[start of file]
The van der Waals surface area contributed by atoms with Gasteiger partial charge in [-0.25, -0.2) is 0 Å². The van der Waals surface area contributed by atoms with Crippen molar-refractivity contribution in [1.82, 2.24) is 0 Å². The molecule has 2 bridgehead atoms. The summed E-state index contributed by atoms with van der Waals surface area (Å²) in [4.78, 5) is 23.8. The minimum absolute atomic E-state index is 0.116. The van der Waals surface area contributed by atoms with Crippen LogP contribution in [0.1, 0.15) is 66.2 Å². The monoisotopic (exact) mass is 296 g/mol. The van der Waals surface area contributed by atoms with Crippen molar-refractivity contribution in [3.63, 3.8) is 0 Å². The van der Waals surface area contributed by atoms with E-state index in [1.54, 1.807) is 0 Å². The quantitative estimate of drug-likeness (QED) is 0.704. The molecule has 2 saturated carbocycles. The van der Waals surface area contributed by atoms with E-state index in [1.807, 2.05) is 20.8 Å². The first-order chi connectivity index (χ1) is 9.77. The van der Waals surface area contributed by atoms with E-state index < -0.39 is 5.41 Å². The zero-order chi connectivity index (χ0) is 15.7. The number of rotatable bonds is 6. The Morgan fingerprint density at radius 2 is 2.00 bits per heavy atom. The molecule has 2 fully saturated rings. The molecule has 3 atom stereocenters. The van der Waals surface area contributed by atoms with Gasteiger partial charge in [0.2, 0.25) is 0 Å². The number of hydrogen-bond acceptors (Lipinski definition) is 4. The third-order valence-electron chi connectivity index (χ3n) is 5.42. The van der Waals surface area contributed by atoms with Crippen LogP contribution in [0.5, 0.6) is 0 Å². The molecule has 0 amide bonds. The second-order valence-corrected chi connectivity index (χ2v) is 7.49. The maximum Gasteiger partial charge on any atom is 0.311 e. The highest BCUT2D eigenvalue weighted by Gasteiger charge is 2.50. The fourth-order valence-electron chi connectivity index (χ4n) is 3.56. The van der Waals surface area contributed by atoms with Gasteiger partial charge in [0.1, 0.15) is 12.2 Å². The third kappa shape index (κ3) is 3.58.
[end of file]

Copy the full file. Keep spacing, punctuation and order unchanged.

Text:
The van der Waals surface area contributed by atoms with Gasteiger partial charge in [-0.25, -0.2) is 0 Å². The van der Waals surface area contributed by atoms with Crippen molar-refractivity contribution in [1.82, 2.24) is 0 Å². The molecule has 2 bridgehead atoms. The summed E-state index contributed by atoms with van der Waals surface area (Å²) in [4.78, 5) is 23.8. The minimum absolute atomic E-state index is 0.116. The van der Waals surface area contributed by atoms with Crippen LogP contribution in [0.1, 0.15) is 66.2 Å². The monoisotopic (exact) mass is 296 g/mol. The van der Waals surface area contributed by atoms with Crippen molar-refractivity contribution in [3.63, 3.8) is 0 Å². The van der Waals surface area contributed by atoms with E-state index in [1.54, 1.807) is 0 Å². The quantitative estimate of drug-likeness (QED) is 0.704. The molecule has 2 saturated carbocycles. The van der Waals surface area contributed by atoms with E-state index in [1.807, 2.05) is 20.8 Å². The first-order chi connectivity index (χ1) is 9.77. The van der Waals surface area contributed by atoms with E-state index < -0.39 is 5.41 Å². The zero-order chi connectivity index (χ0) is 15.7. The number of rotatable bonds is 6. The Morgan fingerprint density at radius 2 is 2.00 bits per heavy atom. The molecule has 2 fully saturated rings. The molecule has 3 atom stereocenters. The van der Waals surface area contributed by atoms with Gasteiger partial charge in [0.2, 0.25) is 0 Å². The number of hydrogen-bond acceptors (Lipinski definition) is 4. The third-order valence-electron chi connectivity index (χ3n) is 5.42. The van der Waals surface area contributed by atoms with Crippen LogP contribution in [0.5, 0.6) is 0 Å². The molecule has 0 amide bonds. The second-order valence-corrected chi connectivity index (χ2v) is 7.49. The maximum Gasteiger partial charge on any atom is 0.311 e. The highest BCUT2D eigenvalue weighted by Gasteiger charge is 2.50. The fourth-order valence-electron chi connectivity index (χ4n) is 3.56. The van der Waals surface area contributed by atoms with Gasteiger partial charge in [0.1, 0.15) is 12.2 Å². The third kappa shape index (κ3) is 3.58.